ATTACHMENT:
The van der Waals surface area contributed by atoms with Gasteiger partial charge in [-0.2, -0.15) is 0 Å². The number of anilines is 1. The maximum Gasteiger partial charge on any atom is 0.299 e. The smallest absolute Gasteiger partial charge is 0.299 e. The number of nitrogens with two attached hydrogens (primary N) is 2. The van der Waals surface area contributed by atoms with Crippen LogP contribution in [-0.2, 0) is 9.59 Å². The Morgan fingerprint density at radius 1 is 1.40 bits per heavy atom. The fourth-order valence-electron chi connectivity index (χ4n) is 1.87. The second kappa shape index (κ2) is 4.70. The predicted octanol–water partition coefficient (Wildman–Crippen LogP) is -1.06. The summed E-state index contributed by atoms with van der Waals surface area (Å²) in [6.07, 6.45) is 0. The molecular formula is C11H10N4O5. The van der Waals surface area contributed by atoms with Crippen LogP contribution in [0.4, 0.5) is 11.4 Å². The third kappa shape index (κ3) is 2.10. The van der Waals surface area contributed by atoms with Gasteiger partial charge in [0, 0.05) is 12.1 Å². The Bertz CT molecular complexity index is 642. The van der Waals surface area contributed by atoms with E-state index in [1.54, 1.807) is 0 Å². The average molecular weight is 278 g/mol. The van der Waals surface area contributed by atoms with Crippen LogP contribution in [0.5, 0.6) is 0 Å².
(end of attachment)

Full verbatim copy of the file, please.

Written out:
The van der Waals surface area contributed by atoms with Gasteiger partial charge in [-0.2, -0.15) is 0 Å². The number of anilines is 1. The maximum Gasteiger partial charge on any atom is 0.299 e. The smallest absolute Gasteiger partial charge is 0.299 e. The number of nitrogens with two attached hydrogens (primary N) is 2. The van der Waals surface area contributed by atoms with Crippen LogP contribution in [-0.2, 0) is 9.59 Å². The Morgan fingerprint density at radius 1 is 1.40 bits per heavy atom. The fourth-order valence-electron chi connectivity index (χ4n) is 1.87. The second kappa shape index (κ2) is 4.70. The predicted octanol–water partition coefficient (Wildman–Crippen LogP) is -1.06. The summed E-state index contributed by atoms with van der Waals surface area (Å²) in [6.07, 6.45) is 0. The molecular formula is C11H10N4O5. The van der Waals surface area contributed by atoms with Crippen LogP contribution in [0.4, 0.5) is 11.4 Å². The third kappa shape index (κ3) is 2.10. The van der Waals surface area contributed by atoms with Gasteiger partial charge in [0, 0.05) is 12.1 Å². The Bertz CT molecular complexity index is 642. The van der Waals surface area contributed by atoms with E-state index in [1.54, 1.807) is 0 Å². The average molecular weight is 278 g/mol. The van der Waals surface area contributed by atoms with Crippen LogP contribution in [0.5, 0.6) is 0 Å².